By Ameeta Vohra and Ashley King. Metro Transit bus drivers are striking. Dalhousie faculty is set to vote on strike action and the Chronicle Herald awaits it's union members agreement to avoid strike action. If you mix in the collective bargaining talks in the health districts, there is a lot of strike action going on. Haligonia then asks, how much do you know about the history of striking? Well, it's time to get an education of the origination of the strike movement. During this week we present to you a crash course on the History of Striking.
The early origins of a strike movement started in ancient Egypt in 1152 BC. It was organized by the artisans of Royal Necropolis at Deir el Medina. Egypt was under rule by Pharaoh Ramses III at the time. Egyptian's hierarchy didn't know what to expect with a strike, so it instilled enough fear in them to cave in to the protesters demands and increase their wages.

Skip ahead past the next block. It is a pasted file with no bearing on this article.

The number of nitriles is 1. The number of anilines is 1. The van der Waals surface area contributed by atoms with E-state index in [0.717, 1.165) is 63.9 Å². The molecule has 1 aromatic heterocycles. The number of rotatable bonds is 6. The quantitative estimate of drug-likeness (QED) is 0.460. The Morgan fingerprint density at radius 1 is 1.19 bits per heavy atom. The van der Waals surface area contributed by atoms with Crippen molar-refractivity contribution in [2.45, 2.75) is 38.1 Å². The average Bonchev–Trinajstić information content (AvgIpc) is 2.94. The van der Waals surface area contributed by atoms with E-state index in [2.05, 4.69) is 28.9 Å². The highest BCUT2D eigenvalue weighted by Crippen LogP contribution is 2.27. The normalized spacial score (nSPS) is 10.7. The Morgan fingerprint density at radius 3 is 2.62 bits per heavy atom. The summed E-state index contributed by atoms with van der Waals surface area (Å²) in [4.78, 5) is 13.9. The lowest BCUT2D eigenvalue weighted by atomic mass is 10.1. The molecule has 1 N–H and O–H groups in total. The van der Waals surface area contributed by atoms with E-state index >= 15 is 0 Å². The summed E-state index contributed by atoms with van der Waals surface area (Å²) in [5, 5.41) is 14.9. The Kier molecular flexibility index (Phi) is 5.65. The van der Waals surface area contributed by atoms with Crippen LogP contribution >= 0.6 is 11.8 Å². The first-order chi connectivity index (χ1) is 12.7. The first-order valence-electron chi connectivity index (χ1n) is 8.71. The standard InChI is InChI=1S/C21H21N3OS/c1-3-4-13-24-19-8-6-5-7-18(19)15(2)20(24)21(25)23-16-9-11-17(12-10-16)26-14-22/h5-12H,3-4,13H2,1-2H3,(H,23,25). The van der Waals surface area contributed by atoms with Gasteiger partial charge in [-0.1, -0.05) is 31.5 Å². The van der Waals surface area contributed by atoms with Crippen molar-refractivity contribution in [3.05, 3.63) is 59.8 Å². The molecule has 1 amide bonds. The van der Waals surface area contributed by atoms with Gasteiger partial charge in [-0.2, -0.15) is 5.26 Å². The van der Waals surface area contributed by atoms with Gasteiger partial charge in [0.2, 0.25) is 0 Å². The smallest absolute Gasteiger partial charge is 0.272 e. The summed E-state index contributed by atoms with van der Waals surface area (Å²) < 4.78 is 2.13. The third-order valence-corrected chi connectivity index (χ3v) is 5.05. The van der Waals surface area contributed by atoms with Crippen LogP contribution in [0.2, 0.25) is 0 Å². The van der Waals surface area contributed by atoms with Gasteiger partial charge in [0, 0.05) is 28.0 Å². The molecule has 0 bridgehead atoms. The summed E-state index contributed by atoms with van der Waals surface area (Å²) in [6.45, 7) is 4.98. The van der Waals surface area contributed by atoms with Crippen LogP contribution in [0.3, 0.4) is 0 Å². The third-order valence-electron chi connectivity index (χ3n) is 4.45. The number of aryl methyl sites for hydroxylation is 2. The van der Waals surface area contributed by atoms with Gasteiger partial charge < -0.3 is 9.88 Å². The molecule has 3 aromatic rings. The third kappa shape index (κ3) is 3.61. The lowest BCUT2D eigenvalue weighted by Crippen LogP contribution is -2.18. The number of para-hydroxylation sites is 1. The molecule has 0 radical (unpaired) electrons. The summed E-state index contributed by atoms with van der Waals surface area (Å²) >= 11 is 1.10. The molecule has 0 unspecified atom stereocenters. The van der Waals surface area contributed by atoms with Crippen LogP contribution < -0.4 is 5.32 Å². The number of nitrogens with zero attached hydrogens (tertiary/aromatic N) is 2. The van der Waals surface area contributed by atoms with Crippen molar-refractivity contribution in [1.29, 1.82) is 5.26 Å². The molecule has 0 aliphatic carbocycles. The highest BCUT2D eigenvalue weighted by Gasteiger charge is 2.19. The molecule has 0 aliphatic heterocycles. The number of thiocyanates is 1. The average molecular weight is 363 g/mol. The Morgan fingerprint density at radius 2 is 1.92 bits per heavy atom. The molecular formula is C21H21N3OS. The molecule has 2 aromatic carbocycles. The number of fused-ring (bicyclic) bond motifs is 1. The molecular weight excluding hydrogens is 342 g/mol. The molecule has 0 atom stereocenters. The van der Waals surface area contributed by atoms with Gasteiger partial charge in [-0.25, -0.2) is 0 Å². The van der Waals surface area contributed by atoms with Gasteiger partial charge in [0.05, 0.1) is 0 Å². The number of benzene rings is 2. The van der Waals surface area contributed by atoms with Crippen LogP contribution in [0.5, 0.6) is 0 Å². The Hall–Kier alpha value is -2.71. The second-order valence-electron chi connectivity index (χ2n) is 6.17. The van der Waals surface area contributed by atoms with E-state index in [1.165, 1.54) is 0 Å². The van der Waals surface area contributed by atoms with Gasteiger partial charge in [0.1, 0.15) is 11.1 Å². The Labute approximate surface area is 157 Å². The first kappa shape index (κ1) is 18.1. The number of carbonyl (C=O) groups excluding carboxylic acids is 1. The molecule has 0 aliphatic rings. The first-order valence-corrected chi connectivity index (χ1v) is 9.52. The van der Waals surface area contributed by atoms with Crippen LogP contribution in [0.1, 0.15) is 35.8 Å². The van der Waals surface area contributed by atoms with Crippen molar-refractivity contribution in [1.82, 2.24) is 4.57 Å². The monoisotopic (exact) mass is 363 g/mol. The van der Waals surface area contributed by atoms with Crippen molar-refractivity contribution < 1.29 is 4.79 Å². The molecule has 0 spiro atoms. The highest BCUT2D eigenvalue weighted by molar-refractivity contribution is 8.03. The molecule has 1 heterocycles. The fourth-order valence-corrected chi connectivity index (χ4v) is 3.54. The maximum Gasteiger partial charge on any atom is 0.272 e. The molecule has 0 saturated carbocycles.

Without doubt there have been instances of some groups of people refusing to work for someone or some other group of people until they were treated better. This may be said to be, therefore, the beginning of the known history of labour strikes and collective bargaining.
'We are hungry: eighteen days have elapsed in the month.' This is the message workers at the royal necropolis, handed over by the scribe Amennakht1 to the administration of Medinet Habu.
In the year 1158 or 1157 BC, the country found itself in conditions of financial hardship due to a few reasons After wars against Libya and a confederacy of seafaring raiders 'The Sea People'. An inefficient and corrupt government . Loads of money was also being spent on construction of a gigantic tombs in the Valley of the Kings. A massive eruption of the volcano Hekla in Iceland had thrown the place into darkness, which inhibited plant growth for about 20 years.
An initial strike was averted on the 21st day of the second month of the 29th year of the reign of Ramses III. But In the sixth month of the same year, the workers again found themselves without pay or provisions. Workers repeated the nature of their grievances. Hunger, thirst, no clothing, no ointment, no fish, no vegetables. After workers repeated their action within a different temple. the following day, priests finally recorded the complaints of the workers and sent to Thebes for the required food and supplies.